The New South Wales Council of Civil Liberties (CCL) have described the police retention of investigative powers in the case of critical incidents as the major flaw in overhaul to the complaints system, stating:
“Police investigating police critical incidents is inherently flawed and has too often resulted in unwarranted findings of no police misconduct or negligence. Public confidence in the credibility of these investigations is low.” 
The approach taken to critical incidents under the new LECC legislation runs counter to the CCL’s main recommendation relating to police critical incidents, which called for ‘a shift to a system which ensures stronger accountability and transparency and an end to ‘police investigating police’ in relation to critical incidents and serious misconduct’.
The serious issue with police internally investigating critical incidents has already been noted directly by the PIC. In its 2013 Operation Calyx Report, the PIC stated:
“If critical incidents were investigated by a body that was independent of the NSWPF, then there would be greater public confidence in the integrity of the investigations and less risk of the investigations failing to be properly conducted.”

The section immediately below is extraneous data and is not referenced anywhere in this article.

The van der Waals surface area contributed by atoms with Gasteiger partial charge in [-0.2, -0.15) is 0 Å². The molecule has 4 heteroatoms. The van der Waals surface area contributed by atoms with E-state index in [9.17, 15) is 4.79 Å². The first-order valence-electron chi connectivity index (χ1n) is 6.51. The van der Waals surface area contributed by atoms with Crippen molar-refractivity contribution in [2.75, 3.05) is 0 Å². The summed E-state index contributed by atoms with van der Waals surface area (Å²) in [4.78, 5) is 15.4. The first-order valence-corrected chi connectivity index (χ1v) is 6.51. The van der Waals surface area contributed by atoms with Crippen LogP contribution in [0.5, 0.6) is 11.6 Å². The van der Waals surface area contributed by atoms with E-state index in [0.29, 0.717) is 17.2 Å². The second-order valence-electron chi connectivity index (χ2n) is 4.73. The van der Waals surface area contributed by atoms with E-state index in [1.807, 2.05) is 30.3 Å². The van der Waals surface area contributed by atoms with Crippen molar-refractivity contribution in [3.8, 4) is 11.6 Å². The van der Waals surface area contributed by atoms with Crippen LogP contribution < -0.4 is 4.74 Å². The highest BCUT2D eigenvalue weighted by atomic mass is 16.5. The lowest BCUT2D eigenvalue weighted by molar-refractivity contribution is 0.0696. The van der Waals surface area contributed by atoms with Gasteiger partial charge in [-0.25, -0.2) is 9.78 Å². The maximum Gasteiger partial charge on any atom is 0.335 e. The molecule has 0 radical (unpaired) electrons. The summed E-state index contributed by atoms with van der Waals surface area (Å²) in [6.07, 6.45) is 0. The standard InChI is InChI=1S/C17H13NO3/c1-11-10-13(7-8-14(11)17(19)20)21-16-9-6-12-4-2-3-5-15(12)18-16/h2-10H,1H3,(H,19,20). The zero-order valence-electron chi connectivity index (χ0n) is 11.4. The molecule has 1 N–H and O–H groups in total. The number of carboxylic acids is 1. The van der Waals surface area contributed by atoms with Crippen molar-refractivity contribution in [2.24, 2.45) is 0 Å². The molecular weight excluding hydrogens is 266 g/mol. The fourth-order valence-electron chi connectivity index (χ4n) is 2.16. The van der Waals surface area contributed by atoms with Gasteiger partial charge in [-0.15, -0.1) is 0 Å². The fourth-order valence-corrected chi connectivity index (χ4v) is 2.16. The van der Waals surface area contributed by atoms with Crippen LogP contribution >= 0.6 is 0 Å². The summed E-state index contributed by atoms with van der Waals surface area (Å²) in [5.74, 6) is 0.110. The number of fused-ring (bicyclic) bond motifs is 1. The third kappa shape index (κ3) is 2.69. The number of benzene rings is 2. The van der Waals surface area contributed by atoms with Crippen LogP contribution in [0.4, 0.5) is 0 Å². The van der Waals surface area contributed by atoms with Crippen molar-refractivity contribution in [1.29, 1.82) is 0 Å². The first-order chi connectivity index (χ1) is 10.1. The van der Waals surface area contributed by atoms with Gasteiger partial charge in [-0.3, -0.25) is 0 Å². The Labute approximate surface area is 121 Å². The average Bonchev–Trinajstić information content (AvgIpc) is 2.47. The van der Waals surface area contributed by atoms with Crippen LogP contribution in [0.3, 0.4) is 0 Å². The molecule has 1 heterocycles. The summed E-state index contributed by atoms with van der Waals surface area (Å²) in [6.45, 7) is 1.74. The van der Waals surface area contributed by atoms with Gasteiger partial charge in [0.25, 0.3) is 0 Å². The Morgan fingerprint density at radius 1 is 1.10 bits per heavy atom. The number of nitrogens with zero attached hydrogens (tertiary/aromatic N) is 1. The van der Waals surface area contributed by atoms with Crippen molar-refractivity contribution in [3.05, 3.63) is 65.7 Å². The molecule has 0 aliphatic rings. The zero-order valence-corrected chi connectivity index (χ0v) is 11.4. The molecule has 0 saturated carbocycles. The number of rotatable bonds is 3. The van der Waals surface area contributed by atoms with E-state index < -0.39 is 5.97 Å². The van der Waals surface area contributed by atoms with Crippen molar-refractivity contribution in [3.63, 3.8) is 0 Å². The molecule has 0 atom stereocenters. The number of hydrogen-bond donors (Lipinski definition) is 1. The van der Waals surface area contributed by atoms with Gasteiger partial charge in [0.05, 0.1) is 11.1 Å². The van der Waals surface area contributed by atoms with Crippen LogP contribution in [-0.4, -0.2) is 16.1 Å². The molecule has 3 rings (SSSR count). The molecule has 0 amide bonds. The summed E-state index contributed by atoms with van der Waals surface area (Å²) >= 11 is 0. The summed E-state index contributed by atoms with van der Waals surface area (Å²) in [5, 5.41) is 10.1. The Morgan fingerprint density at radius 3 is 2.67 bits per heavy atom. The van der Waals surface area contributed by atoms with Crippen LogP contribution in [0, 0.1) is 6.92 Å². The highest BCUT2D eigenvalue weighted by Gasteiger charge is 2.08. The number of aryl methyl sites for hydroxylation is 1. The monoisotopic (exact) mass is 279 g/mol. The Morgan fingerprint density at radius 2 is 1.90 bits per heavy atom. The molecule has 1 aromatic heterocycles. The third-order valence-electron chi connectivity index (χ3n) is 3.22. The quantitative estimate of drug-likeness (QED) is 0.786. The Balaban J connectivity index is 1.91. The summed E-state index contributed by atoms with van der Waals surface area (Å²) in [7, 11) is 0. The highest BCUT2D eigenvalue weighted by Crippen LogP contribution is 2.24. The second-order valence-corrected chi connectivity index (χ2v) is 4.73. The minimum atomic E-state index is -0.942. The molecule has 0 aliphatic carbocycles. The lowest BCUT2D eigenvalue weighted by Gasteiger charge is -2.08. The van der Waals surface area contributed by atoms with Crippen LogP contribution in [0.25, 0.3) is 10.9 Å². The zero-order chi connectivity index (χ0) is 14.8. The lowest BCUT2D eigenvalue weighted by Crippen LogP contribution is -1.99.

Having the most critical incidents internally investigated by police is also at odds with international best practice for police accountability, which sees prompt and thorough independent investigation of critical matters. For instance, the Police Ombudsman for Northern Ireland (PONI) is a civilian body tasked with investigating all complaints against the Police Service of Northern Ireland (PSNI). PONI also investigates deaths of civilians that occur in the custody of the PSNI or as a consequence of PSNI’s operations. PONI was established to carry out independent, impartial and effective investigations that both police and civilians can have confidence in, and which are compliant with the European Convention on Human Rights. It is “considered to be one of the most robust and independent bodies in the world tasked with adjudicating on PSNI operational and disciplinary matters where the prospect of police misconduct exists, including discrimination, malpractice, incivility, failure in duty and oppressive behaviour.”
Similarly, while the Independent Police Conduct Authority of New Zealand (‘Authority) is not statutorily required to do so, in practice it independently investigates all police contact deaths. Deaths caused by police are assigned a ‘category 1’ status, along with complaints concerning serious bodily harm. The Authority has “adopted a “team” approach and no single investigator is allowed to take responsibility for the investigation into a police contact death.